When learning in ordinary situations (with a book or a teacher), we are actually using less than 20% of our brain's capacity. Everyone has different learning graphs or potential. Intelligence is a group of abilities that can be developed.
Accelerated learning, also known as 'brain-friendly learning', is a system designed to help people of all ages learn more and retain more by using the whole of the brain.
Left- and right-brain thinking
The left side of the brain, which controls our powers of language, logic and sequencing, is more involved in learning than the right side which deals with forms and patterns, rhythm, space and imagination.
Creating connections between both sides when we learn stimulates electrical-chemical impulses so that our 100 billion active brain cells work harder.
We can learn many things simultaneously like the tune, rhythm and words to a song. This demonstrates that learning is not confined to only one part of the brain, but can happen in both parts at once.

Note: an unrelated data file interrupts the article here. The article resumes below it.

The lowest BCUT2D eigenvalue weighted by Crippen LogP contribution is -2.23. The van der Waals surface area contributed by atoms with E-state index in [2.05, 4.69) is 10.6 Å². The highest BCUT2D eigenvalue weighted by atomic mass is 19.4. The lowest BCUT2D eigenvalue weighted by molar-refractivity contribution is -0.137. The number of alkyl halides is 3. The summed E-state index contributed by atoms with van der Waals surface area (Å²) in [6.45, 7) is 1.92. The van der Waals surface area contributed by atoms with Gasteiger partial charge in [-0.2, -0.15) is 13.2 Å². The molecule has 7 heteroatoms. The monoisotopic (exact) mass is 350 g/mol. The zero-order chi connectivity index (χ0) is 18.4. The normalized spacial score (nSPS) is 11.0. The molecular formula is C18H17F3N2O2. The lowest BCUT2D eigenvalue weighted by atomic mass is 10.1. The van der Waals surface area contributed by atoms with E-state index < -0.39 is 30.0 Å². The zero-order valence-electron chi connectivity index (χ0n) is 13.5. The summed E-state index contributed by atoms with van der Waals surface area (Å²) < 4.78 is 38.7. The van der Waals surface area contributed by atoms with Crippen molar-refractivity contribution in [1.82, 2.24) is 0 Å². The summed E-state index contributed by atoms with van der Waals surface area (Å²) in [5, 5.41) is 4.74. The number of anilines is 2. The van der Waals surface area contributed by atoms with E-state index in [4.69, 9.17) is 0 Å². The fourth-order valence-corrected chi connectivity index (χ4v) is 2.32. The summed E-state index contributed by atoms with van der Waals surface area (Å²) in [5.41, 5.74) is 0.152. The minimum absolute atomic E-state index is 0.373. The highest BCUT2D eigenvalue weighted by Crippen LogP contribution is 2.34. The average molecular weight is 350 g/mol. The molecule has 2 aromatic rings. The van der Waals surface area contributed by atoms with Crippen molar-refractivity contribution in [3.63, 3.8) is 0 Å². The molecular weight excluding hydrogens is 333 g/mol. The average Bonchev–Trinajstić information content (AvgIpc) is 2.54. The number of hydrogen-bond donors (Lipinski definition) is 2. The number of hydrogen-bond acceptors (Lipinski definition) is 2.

Learn by doing
We learn to talk by talking, walk by walking and drive by driving, it makes sense to make learning anything as practical and activity-based as possible. Working collaboratively (in a group) is ideal, because a learning 'community' will have more success than a collection of isolated individuals.
Accelerated learning increases your ability to learn by stimulating your brain to work harder. If itís done as a group activity, the experience can be fun and rewarding can do this.
For instance, at school students could build a giant floor model of a complex machine, or create a one-minute drama about the life cycle of an insect or a key moment in history.
The experiences will be memorable, so more will be learnt - and that will increase the desire for more learning.
Another important aspect of accelerated learning methods is to review new knowledge during the learning process. Studies show that the human brain forgets much of the information it processes during one day if that information isn't reviewed.
To help your child remember what he has learned, encourage him to talk about the main points each day. At the end of each week, get your child to review the main points again. He'll be a step ahead when he comes to revise for exams, too.